In this Thursday, Dec. 12, 2019 photo, a Boy Scouts troop salutes during their meeting, in Kaysville, Utah. For decades, The Church of Jesus Christ of Latter-day Saints was one of Boy Scouts of America's greatest allies and the largest sponsor of troops. But on Jan. 1, the Utah-based faith will deliver the latest body blow to the struggling BSA when it implements its plan to pull out more than 400,000 youths and move them into a new global program of its own. This Latter-day Saint-based Boy Scouts troop in Kaysville, though, formed outside the church structure and plans to stick with the Boy Scouts after the church ends its longtime alliance at the end of 2019. (AP Photo/Rick Bowmer)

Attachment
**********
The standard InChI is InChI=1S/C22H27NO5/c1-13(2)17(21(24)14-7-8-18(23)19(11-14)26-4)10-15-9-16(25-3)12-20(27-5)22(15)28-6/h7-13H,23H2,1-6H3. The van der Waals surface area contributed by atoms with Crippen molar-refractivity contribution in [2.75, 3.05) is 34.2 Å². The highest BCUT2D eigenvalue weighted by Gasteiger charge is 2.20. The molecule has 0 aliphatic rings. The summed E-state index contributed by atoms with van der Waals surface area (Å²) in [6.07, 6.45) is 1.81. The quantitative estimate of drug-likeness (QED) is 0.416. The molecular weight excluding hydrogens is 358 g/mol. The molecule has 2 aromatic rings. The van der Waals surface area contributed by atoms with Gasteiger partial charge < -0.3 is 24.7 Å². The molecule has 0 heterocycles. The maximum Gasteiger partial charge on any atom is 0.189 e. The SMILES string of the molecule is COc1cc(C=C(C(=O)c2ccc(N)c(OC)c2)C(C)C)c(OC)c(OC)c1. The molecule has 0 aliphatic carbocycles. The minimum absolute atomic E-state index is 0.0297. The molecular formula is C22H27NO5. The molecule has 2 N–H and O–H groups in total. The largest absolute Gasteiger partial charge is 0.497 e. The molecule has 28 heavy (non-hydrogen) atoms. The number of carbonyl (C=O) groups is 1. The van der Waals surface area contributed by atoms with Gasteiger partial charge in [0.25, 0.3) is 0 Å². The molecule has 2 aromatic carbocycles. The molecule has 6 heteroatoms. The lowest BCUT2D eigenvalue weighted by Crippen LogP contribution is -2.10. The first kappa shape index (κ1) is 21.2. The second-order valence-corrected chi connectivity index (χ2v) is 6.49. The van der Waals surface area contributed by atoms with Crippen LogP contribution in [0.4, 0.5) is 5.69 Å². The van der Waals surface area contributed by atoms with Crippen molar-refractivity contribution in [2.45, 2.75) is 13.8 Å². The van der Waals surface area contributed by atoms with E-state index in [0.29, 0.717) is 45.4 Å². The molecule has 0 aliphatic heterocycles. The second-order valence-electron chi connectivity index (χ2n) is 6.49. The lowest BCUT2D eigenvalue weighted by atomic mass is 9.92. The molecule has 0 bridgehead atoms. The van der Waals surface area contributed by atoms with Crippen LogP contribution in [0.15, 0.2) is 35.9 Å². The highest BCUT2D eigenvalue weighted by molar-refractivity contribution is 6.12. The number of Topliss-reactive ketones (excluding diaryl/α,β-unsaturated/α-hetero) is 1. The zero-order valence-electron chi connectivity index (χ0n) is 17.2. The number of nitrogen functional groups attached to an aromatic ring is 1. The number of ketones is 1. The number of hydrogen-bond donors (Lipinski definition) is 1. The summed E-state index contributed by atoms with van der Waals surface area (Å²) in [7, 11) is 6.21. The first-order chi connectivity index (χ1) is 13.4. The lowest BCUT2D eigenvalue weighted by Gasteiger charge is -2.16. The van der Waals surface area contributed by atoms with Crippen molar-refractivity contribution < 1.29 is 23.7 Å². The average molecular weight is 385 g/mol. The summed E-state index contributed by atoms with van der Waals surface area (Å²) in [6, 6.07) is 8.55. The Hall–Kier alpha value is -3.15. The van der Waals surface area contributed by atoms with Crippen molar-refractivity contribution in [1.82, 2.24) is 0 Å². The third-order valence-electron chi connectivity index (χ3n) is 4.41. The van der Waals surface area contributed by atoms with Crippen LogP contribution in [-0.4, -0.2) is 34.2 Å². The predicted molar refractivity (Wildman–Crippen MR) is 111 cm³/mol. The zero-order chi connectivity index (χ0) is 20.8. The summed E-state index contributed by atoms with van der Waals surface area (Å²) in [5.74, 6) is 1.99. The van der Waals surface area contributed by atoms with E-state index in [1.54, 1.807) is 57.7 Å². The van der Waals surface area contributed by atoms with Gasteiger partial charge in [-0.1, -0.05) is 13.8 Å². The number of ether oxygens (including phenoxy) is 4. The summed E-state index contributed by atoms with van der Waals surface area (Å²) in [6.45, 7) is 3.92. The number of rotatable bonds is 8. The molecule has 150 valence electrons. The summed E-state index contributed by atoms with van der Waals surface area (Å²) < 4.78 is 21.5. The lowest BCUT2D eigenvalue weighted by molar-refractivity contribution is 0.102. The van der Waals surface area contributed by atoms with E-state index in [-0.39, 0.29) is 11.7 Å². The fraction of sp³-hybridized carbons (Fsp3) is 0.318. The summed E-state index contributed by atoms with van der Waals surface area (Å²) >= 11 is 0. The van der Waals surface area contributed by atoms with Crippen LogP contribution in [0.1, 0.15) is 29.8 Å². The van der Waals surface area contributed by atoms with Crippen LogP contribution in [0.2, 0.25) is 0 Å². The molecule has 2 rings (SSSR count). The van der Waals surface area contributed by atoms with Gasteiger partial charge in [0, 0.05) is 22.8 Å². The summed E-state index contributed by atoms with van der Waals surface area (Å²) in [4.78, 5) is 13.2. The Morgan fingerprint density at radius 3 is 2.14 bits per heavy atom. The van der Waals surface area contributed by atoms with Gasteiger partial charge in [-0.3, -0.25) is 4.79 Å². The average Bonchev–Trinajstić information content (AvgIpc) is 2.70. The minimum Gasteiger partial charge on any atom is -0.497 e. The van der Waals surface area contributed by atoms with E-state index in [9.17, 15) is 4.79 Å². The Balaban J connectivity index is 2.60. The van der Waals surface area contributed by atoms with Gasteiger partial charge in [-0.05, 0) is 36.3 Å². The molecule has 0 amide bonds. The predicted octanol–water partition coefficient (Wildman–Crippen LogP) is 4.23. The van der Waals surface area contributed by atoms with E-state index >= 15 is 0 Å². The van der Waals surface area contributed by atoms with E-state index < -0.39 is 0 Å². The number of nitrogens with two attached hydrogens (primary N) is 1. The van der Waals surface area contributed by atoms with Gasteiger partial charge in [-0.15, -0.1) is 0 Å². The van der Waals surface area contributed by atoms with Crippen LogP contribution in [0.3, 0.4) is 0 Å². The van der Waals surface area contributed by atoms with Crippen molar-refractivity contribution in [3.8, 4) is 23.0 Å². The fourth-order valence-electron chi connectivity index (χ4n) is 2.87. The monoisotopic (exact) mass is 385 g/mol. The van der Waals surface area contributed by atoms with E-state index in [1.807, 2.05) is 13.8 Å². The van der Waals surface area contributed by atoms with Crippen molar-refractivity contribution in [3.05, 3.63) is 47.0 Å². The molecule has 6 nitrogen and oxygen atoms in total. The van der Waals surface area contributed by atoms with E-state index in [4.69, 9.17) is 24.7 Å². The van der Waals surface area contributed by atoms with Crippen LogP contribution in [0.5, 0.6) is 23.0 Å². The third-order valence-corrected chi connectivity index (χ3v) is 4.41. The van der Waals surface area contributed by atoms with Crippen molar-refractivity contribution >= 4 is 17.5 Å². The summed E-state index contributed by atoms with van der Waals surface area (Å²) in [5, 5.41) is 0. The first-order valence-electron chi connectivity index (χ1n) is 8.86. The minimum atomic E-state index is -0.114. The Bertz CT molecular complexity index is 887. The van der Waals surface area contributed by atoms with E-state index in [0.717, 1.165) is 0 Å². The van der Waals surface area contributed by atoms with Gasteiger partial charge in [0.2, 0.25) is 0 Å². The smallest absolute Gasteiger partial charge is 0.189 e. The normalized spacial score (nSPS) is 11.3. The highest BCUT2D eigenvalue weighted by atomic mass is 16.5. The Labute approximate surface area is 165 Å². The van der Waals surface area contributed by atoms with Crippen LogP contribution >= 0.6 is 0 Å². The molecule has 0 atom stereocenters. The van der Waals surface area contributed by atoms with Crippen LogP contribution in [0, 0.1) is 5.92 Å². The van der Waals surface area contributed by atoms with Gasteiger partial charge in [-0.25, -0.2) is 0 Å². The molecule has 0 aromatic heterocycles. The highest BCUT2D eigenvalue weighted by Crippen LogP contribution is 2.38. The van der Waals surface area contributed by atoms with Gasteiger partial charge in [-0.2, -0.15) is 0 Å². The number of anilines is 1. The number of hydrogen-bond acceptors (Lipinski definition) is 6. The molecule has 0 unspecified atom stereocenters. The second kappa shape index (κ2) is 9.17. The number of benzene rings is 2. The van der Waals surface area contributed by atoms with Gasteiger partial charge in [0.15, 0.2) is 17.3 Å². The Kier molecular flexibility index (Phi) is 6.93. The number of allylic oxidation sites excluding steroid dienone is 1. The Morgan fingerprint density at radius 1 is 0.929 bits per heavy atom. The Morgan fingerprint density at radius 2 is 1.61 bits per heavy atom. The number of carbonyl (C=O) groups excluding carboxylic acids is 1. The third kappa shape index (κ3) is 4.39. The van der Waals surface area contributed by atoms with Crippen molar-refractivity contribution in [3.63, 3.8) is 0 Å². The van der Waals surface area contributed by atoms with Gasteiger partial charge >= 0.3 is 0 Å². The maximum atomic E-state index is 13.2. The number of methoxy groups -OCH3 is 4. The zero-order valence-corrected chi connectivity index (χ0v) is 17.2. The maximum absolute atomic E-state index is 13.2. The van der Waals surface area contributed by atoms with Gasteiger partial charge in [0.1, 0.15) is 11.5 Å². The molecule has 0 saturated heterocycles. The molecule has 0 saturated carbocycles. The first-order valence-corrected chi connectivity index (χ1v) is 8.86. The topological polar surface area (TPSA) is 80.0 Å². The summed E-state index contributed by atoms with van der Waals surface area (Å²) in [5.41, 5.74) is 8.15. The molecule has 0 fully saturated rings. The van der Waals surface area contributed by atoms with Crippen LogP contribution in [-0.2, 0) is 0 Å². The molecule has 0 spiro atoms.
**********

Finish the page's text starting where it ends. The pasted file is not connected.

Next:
The Church of Jesus Christ of Latter-day Saints has been one of the largest sponsors of the Boy Scouts of America for decades but is making its split official Jan. 1.
The Utah-based faith will deal another blow to the struggling organization when it pulls out more than 400,000 young people and moves them into a new global program of its own.
It will mark the first time since the World War II era that Boy Scout youth membership will fall below 2 million. The split may push the Boy Scouts closer to the brink of bankruptcy as it faces a new wave of sex abuse lawsuits.
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